{Passion Projects} Before FOF Shirley Enebrad’s son died, he made her promise just one thing…

“People don’t want to hear that kids die from cancer. They just want to cover their ears and pretend it’s not happening.” – FOF Shirley Enebrad, Candlelighters of Western Washington

FOF Shirley Enebrad’s son was diagnosed with leukemia in 1980. He was three and a half years old. Before he died, at age nine, he made her promise one thing: “Cory asked me to help other parents going through cancer treatment,” says Shirley. “At that time, chemotherapies and treatments were evolving, and the idea of emotional support wasn’t important,” she says. “With 85 percent of marriages not surviving chronic illness diagnosis, it can be extremely isolating. I wanted support.” But, there was not much support to be found in the Seattle area at that time. Shirley started some support groups on her own, but felt a whole organization should be dedicated to the cause.  That’s when she discovered Candlelighters, an organization with the mission of giving emotional support to families facing childhood cancer. “It [the mission] wasn’t really happening though,” said Shirley. The organization was working to build Seattle’s first Ronald McDonald House, a very important cause, but not Shirley’s vision of direct, hands-on support for parents and families coping with cancer. Shirley became president of the Candlelighters in the early 90s and helped refocus the organization. Today, the Candlelighters of Western Washington donates 100 percent of the funds it raises towards helping families directly. This includes funeral and emergency funds for financially devastated families, support groups, bereavement retreats and care bags. “Many of our board members have gone down the same scary path and are ‘lighting the way’ for those unfortunate people who have been forced to follow us,” says Shirley.Our needs are not as fun as a kids’ camp…or as exciting and hopeful as research, but for the families whose children are suffering right here and right now, the needs are very REAL.” Shirley just recently “passed the baton” to a new president but continues to stay active as a grief counselor for the Candlelighters. She has also  just written “Over the Rainbow Bridge,” a book about how Cory lived his life to the fullest despite his diagnosis. “I get tired but yes, I think I am fulfilling my promise to Cory,” she says.

Find out more about the Candlelighters of Western Washington and how you can help.

{Dating} She married her best friend…30 years after they met!

FOF Elizabeth Larson and Steve Steele met in Minneapolis in their 20s and dated briefly. Although the two broke up and lived miles apart (Elizabeth moved to Denver and Steve stayed in Minneapolis), they remained best friends for almost 20 years. After losing touch for 13 years, they reunited in 2009 and married in 2010, both were age 52. Read their heart-warming love story, below:
(Waterproof mascara and tissues recommended!)

In 1986, 28-year-old Elizabeth Steele was diagnosed with acute myelogenous leukemia, a particularly aggressive form of cancer. She underwent rounds of unsuccessful treatment. Defeated, Elizabeth decided to leave her life in Denver and move home to be with her family in Wisconsin.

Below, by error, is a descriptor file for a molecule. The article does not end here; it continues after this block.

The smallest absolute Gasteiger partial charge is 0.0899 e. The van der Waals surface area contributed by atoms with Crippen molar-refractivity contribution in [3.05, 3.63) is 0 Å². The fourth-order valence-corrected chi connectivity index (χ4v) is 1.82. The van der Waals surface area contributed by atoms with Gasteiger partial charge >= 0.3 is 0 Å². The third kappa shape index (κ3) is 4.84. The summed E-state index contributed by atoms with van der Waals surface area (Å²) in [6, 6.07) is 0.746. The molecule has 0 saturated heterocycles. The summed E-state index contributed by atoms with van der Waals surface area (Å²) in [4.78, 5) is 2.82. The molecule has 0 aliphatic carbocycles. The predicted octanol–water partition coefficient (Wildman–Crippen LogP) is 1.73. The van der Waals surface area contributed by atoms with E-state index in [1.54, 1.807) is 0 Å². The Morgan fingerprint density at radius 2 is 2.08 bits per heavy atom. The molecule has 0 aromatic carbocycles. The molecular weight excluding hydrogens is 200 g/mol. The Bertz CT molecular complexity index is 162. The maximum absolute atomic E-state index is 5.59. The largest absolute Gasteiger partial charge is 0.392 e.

Her best friend Steve (living in Minneapolis), flew to Denver and drove a terrified Elizabeth home to Wisconsin. “Despite the gravity of the situation, we had a grand time,” says Elizabeth. A few months later, as a last resort, Elizabeth opted for a bone marrow transplant, a new and extremely risky procedure at the time. “The odds of survival weren’t in my favor,” says Elizabeth.” Again, Steve flew from Minneapolis to be by her side. He spent the weekend with Elizabeth, which she thought might be her last. “[It was] a last hurrah,” she says.

Elizabeth survived the treatment (“a miracle,” she says) and at that point she knew Steve was more than her best friend. He was her true love. Steve knew it also, and Elizabeth moved to Minneapolis, the two married and lived happily ever after…

Wait, not so fast. Life is more complicated that that… After Elizabeth’s treatment, she did move to Minneapolis to be with Steve. They tried to make it work but it was the wrong place and the wrong time. “The job market [in Minneapolis] was bleak, so I applied for and was offered a job back in Wisconsin. I accepted it and moved.”

More distance, another failed romance… but again, Elizabeth and Steve remained friends. Elizabeth became engaged to another man. Her fiancee, jealous of Elizabeth’s friendship with Steve, urged her to cut off communication with him. They lost touch for 13 years.

In 1996, Elizabeth terminated her engagement. “[It was] for many practical and serious reasons,” says Elizabeth. “But the greatest one was that he wasn’t Steve.” Still wondering about his whereabouts, Elizabeth searched for Steve to no avail.

Then in 2009, Elizabeth found a man’s profile on Facebook, she believed could be him. “It sounded like his humor, so I took a chance and asked him to be friends,” said Elizabeth. “Within minutes, he responded: ‘I had to hit the “accept” button because they did not have a “you bet your ass button!”‘” “I was certain he was married with kids,” she says.

He wasn’t. And after a few visits, getting to know one another again, Steve told Elizabeth that his past relationships had always been missing something. They didn’t measure up to his relationship with her. Elizabeth told Steve she felt the same way.

“I never believed in a million years that I would marry the man I loved and dreamed of for most of my life,” says Elizabeth. The two had a small wedding celebration in 2010. “I look at my wedding ring and still can’t believe it. Steve has commented on how well I sign my new name (Elizabeth Larson Steele). I tell him that I’ve been practicing it for decades!”

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